(I wrote this last week for an assignment in my writing group. It's about today.)
If no pain, then no love. If no darkness, no light.
If no risk, then no reward. It’s all or nothing.
In this damn world, it’s all or nothing. ~Glennon Doyle Melton
Hope is being able to see that there is light despite all of the darkness. ~Desmond Tutu
The ringing telephone shattered the midnight silence. An almost-strange voice, choked with emotion, filled my ears with even stranger words- “This is Jamie, Shannon’s brother. I am so sorry…Carl was diving with Dan in a zenote in the Yucatan…he drowned. I am so very sorry…” the rest of the words lost in the roaring in my head, the dreadful tearing sound of my heart breaking, the harsh rasping of my sobs as tears streamed down my cheeks…as I sought for and grabbed at sanity in a world suddenly gone mad.
There was more conversation, I know…some details about official things- the authorities and cremation and death certificates- the minutiae of any death, even one which happened thousands of miles and a heartbreak away. And then that caring, emotion-filled voice was saying, “Shannon is in Tennessee, caving. I must fly up there to tell her in person. She can’t hear this over the phone.” And my own grief was momentarily crowded out by the awareness of the impending effect of this life-changing event on Carl’s fiancé, Shannon. I had lost my eldest son…she had lost the love of her life…both of us broken in ways few else could or would- or would want to- understand.
Another fleeting thought- poor Jamie…her brother not only was breaking this difficult news to me but he was going to bear it to Shannon upon his own shattered heart. He and Carl had been friends, too…they had gone diving together, had shared more than a few beers…this loss was impacting him deeply…only at this moment, my breaking heart was beating so loudly that it drowned out all other sounds…all other thoughts.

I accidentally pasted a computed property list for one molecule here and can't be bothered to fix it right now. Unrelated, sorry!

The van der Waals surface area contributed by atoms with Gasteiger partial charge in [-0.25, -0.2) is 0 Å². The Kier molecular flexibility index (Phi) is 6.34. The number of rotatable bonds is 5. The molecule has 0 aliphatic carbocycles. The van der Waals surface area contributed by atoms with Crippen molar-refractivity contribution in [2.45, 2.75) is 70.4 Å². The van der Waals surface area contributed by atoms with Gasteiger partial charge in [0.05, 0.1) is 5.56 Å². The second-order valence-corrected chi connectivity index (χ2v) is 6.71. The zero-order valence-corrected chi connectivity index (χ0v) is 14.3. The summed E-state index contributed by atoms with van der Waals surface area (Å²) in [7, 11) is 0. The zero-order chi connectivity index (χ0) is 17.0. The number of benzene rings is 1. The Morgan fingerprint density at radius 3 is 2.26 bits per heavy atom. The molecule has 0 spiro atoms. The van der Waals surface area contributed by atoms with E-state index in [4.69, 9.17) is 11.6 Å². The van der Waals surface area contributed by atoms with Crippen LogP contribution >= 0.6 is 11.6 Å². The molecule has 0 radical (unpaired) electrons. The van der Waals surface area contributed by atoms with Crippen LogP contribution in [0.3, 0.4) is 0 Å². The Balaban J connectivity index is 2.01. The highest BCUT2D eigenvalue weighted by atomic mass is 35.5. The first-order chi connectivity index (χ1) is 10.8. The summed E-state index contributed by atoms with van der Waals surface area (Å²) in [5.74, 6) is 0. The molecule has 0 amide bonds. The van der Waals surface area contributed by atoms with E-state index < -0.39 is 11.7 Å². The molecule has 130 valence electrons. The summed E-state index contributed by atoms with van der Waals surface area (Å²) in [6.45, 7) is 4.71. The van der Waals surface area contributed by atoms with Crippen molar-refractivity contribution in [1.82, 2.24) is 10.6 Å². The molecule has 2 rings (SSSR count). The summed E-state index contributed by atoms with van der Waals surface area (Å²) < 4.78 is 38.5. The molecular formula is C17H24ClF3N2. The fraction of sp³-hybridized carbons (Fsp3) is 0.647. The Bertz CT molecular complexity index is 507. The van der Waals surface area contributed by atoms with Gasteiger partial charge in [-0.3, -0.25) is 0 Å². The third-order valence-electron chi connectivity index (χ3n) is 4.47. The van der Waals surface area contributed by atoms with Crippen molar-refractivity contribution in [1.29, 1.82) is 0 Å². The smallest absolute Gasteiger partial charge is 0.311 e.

The call ended- I have no memory of how. Indeed, the gaps loom large as I try to recall that time. I only know that I roamed the house like a lost child, weeping, unsure of where to turn or what to do next. My youngest son, Paul, was asleep in his nearby bedroom, blissfully unaware of the way in which his life would be impacted at the light of day. And how would I tell Mark and Hope that their beloved big brother was gone, his often larger-than-life presence in their lives ripped away? What would I say? What could I say? I only knew, at that moment, that I was drowning and needed someone to take hold of my hand to keep me from going under, never to resurface.
And so, I reached for that dreadful telephone and called Charlie, a dear pastor-mentor-friend, shattering his sleep with my cry for help. “Charlie…my son, Carl, has died. I don’t know what to do…” my voice hoarse with emotion, choked with tears, even as he tossed me a lifeline with his words: “June and I will be right there.” No hesitation…none. “We’ll be right there.” And I could take a small, hesitant, gasping breath of hope.
Carl Allen Sutton, Jr. August 31, 1964- February 26, 1993